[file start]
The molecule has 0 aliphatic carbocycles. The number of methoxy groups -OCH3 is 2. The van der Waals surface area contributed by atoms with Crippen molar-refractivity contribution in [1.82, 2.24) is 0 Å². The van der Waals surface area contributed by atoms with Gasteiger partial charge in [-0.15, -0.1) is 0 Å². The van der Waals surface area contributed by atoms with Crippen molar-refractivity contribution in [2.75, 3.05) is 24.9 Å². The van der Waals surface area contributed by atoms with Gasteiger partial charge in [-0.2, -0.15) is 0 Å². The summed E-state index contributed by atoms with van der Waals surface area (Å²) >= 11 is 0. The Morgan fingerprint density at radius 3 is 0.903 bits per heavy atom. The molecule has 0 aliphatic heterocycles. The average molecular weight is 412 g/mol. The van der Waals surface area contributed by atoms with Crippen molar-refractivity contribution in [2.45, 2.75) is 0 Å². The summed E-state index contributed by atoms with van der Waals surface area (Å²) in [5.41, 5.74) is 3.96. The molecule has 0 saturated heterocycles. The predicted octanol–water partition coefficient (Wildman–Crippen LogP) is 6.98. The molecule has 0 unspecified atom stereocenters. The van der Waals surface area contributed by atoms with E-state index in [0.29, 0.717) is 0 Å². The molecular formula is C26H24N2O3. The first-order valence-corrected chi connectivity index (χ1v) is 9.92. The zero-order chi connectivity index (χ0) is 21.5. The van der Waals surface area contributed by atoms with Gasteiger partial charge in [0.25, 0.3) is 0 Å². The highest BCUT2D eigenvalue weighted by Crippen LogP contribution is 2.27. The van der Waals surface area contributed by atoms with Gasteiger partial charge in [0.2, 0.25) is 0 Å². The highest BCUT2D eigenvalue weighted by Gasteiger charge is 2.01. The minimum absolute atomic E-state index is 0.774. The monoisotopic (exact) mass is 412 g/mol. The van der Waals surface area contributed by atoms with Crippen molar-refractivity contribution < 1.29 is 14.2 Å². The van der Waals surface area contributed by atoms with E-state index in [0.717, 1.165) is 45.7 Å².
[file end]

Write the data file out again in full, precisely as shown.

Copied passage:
The molecule has 0 aliphatic carbocycles. The number of methoxy groups -OCH3 is 2. The van der Waals surface area contributed by atoms with Crippen molar-refractivity contribution in [1.82, 2.24) is 0 Å². The van der Waals surface area contributed by atoms with Gasteiger partial charge in [-0.15, -0.1) is 0 Å². The van der Waals surface area contributed by atoms with Crippen molar-refractivity contribution in [2.75, 3.05) is 24.9 Å². The van der Waals surface area contributed by atoms with Gasteiger partial charge in [-0.2, -0.15) is 0 Å². The summed E-state index contributed by atoms with van der Waals surface area (Å²) >= 11 is 0. The Morgan fingerprint density at radius 3 is 0.903 bits per heavy atom. The molecule has 0 aliphatic heterocycles. The average molecular weight is 412 g/mol. The van der Waals surface area contributed by atoms with Crippen molar-refractivity contribution in [2.45, 2.75) is 0 Å². The summed E-state index contributed by atoms with van der Waals surface area (Å²) in [5.41, 5.74) is 3.96. The molecule has 0 saturated heterocycles. The predicted octanol–water partition coefficient (Wildman–Crippen LogP) is 6.98. The molecule has 0 unspecified atom stereocenters. The van der Waals surface area contributed by atoms with E-state index in [0.29, 0.717) is 0 Å². The molecular formula is C26H24N2O3. The first-order valence-corrected chi connectivity index (χ1v) is 9.92. The zero-order chi connectivity index (χ0) is 21.5. The van der Waals surface area contributed by atoms with Gasteiger partial charge in [0.25, 0.3) is 0 Å². The highest BCUT2D eigenvalue weighted by Crippen LogP contribution is 2.27. The van der Waals surface area contributed by atoms with Gasteiger partial charge in [0.2, 0.25) is 0 Å². The highest BCUT2D eigenvalue weighted by Gasteiger charge is 2.01. The minimum absolute atomic E-state index is 0.774. The monoisotopic (exact) mass is 412 g/mol. The van der Waals surface area contributed by atoms with Crippen molar-refractivity contribution < 1.29 is 14.2 Å². The van der Waals surface area contributed by atoms with E-state index in [0.717, 1.165) is 45.7 Å².